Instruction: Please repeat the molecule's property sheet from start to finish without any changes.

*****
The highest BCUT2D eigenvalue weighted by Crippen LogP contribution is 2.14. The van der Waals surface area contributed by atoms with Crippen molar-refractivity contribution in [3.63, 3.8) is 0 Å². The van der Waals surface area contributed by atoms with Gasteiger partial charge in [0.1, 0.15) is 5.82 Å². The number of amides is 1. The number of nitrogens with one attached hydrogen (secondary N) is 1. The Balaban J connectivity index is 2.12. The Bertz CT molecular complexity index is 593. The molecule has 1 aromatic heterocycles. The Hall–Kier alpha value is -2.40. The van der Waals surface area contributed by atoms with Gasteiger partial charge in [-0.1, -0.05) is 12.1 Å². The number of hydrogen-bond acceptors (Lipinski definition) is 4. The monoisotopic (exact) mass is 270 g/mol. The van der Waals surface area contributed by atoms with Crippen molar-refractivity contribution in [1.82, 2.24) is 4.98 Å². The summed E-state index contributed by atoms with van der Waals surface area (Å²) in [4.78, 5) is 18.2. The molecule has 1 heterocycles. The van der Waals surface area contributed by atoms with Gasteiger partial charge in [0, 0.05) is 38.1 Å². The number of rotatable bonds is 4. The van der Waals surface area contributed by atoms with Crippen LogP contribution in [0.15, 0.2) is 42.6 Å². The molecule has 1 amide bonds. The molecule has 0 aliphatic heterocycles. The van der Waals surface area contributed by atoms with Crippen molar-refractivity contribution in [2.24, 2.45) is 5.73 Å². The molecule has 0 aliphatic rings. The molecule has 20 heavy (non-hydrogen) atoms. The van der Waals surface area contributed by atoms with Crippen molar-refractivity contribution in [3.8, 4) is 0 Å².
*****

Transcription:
The highest BCUT2D eigenvalue weighted by Crippen LogP contribution is 2.14. The van der Waals surface area contributed by atoms with Crippen molar-refractivity contribution in [3.63, 3.8) is 0 Å². The van der Waals surface area contributed by atoms with Gasteiger partial charge in [0.1, 0.15) is 5.82 Å². The number of amides is 1. The number of nitrogens with one attached hydrogen (secondary N) is 1. The Balaban J connectivity index is 2.12. The Bertz CT molecular complexity index is 593. The molecule has 1 aromatic heterocycles. The Hall–Kier alpha value is -2.40. The van der Waals surface area contributed by atoms with Gasteiger partial charge in [-0.1, -0.05) is 12.1 Å². The number of hydrogen-bond acceptors (Lipinski definition) is 4. The monoisotopic (exact) mass is 270 g/mol. The van der Waals surface area contributed by atoms with Crippen molar-refractivity contribution in [1.82, 2.24) is 4.98 Å². The summed E-state index contributed by atoms with van der Waals surface area (Å²) in [4.78, 5) is 18.2. The molecule has 1 heterocycles. The van der Waals surface area contributed by atoms with Gasteiger partial charge in [0, 0.05) is 38.1 Å². The number of rotatable bonds is 4. The van der Waals surface area contributed by atoms with Crippen LogP contribution in [0.15, 0.2) is 42.6 Å². The molecule has 1 amide bonds. The molecule has 0 aliphatic heterocycles. The van der Waals surface area contributed by atoms with Crippen molar-refractivity contribution in [2.24, 2.45) is 5.73 Å². The molecule has 0 aliphatic rings. The molecule has 20 heavy (non-hydrogen) atoms. The van der Waals surface area contributed by atoms with Crippen molar-refractivity contribution in [3.8, 4) is 0 Å².